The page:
• lcfg/defaults/thing.h - defines MYVAR
  • lcfg/defaults.h - includes lcfg/thing.h
  • ed/defaults/another.h - references MYVAR
  • ed/defaults/thing.h - redefines MYVAR

ed/another.h inclusion comes before ed/thing.h inclusion in ed/defaults.h and hence misses the redefinition.

This problem doesn't exist with LCFG references (<%%>) as they are resolved later.

Performance is another potential issue but it would probably be best to test this rather than assume it's a problem.

-- CarwynEdwards: Isn't this a namespace issue? If components were bound to levels in terms of scope then downstream component clashes wouldn't happen. With a level binding, downsteam components would only inherit upstream component resources if the relationship was explicitly defined. This is the same problem that programming languages solved with local naming prefixes, modules or packages is it not? Summary: Maybe resources need to be bound to levels too.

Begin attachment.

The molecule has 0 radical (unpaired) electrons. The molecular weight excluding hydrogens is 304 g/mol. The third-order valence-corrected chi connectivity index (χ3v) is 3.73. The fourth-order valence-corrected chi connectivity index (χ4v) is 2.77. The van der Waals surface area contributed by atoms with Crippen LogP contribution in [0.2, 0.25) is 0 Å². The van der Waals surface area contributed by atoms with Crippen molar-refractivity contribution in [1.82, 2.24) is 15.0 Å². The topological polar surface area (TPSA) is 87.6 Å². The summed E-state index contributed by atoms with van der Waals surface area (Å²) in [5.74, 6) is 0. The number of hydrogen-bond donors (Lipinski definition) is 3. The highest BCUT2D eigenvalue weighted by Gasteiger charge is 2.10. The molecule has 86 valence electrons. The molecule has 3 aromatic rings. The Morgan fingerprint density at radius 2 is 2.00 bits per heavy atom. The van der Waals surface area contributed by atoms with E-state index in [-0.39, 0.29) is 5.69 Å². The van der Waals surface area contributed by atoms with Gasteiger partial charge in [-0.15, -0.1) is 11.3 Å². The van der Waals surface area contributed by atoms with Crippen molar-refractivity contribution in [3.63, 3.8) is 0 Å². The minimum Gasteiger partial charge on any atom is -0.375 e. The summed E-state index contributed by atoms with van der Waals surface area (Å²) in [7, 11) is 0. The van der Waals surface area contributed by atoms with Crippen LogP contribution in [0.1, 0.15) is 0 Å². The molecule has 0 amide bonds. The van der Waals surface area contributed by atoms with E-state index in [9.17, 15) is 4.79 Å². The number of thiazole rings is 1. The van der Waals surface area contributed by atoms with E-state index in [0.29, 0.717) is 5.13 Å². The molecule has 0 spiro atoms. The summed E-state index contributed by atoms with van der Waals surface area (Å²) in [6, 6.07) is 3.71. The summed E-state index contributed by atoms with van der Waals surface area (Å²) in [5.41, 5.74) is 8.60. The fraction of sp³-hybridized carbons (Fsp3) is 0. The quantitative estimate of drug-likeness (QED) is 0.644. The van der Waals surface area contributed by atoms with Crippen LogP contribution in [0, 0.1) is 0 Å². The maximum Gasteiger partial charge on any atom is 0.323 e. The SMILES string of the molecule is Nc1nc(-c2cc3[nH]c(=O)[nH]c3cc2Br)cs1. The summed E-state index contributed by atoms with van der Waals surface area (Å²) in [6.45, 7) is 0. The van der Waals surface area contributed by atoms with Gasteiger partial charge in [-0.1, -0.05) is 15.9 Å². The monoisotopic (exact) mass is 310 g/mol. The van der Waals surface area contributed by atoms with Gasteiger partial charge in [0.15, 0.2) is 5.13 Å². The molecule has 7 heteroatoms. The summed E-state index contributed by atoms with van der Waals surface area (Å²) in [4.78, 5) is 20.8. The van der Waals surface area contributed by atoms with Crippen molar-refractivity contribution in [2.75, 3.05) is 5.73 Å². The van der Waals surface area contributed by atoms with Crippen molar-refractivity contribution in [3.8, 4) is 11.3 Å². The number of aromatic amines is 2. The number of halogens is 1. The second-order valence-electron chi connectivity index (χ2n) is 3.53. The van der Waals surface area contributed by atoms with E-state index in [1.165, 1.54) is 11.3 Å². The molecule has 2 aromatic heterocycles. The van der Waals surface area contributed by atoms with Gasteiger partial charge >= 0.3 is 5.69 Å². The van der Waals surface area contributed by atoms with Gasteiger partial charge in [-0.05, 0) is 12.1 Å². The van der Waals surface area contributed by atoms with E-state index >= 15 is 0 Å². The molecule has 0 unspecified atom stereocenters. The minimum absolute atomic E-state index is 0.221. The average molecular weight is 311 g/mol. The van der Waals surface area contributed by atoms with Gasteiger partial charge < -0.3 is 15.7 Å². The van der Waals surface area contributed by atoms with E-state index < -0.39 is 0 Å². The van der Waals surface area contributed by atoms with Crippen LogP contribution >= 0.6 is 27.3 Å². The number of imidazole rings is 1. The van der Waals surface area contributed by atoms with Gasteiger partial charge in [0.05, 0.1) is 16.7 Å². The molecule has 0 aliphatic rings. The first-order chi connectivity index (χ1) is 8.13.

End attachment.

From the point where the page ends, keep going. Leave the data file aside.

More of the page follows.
lcfg.mycomponent.myresource = foo

ed.mycomponent isa lcfg.mycomponent

ed.mycomponent.myresource = bar

With the actual component then being passed all resources that satisfy isa lcfg.mycomponent?

-- CarwynEdwards - 22 Jun 2005

Topic attachments
I Attachment Action Size Date Who Comment
pngpng multiple_inclusion.png manage 22.5 K 22 Jun 2005 - 17:51 CarwynEdwards  
Topic revision: r3 - 07 Jul 2005 - 15:07:48 - CarwynEdwards